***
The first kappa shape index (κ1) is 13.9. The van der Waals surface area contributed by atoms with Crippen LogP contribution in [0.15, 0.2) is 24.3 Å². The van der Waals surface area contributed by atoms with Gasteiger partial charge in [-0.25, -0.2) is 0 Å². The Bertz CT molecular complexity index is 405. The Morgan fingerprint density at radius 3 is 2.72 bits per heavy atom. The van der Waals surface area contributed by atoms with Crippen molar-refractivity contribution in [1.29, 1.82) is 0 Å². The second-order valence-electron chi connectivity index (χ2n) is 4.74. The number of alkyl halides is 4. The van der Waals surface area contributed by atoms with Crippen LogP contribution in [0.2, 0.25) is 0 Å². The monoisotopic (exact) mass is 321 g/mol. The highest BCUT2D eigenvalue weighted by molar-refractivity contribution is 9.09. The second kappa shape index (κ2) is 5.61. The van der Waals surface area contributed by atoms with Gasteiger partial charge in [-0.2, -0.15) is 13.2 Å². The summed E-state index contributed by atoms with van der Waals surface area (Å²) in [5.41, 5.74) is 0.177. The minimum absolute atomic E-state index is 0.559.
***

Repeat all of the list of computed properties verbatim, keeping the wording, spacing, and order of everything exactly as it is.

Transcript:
The first kappa shape index (κ1) is 13.9. The van der Waals surface area contributed by atoms with Crippen LogP contribution in [0.15, 0.2) is 24.3 Å². The van der Waals surface area contributed by atoms with Gasteiger partial charge in [-0.25, -0.2) is 0 Å². The Bertz CT molecular complexity index is 405. The Morgan fingerprint density at radius 3 is 2.72 bits per heavy atom. The van der Waals surface area contributed by atoms with Crippen molar-refractivity contribution in [1.29, 1.82) is 0 Å². The second-order valence-electron chi connectivity index (χ2n) is 4.74. The number of alkyl halides is 4. The van der Waals surface area contributed by atoms with Crippen LogP contribution in [0.2, 0.25) is 0 Å². The monoisotopic (exact) mass is 321 g/mol. The highest BCUT2D eigenvalue weighted by molar-refractivity contribution is 9.09. The second kappa shape index (κ2) is 5.61. The van der Waals surface area contributed by atoms with Gasteiger partial charge in [-0.2, -0.15) is 13.2 Å². The summed E-state index contributed by atoms with van der Waals surface area (Å²) in [5.41, 5.74) is 0.177. The minimum absolute atomic E-state index is 0.559.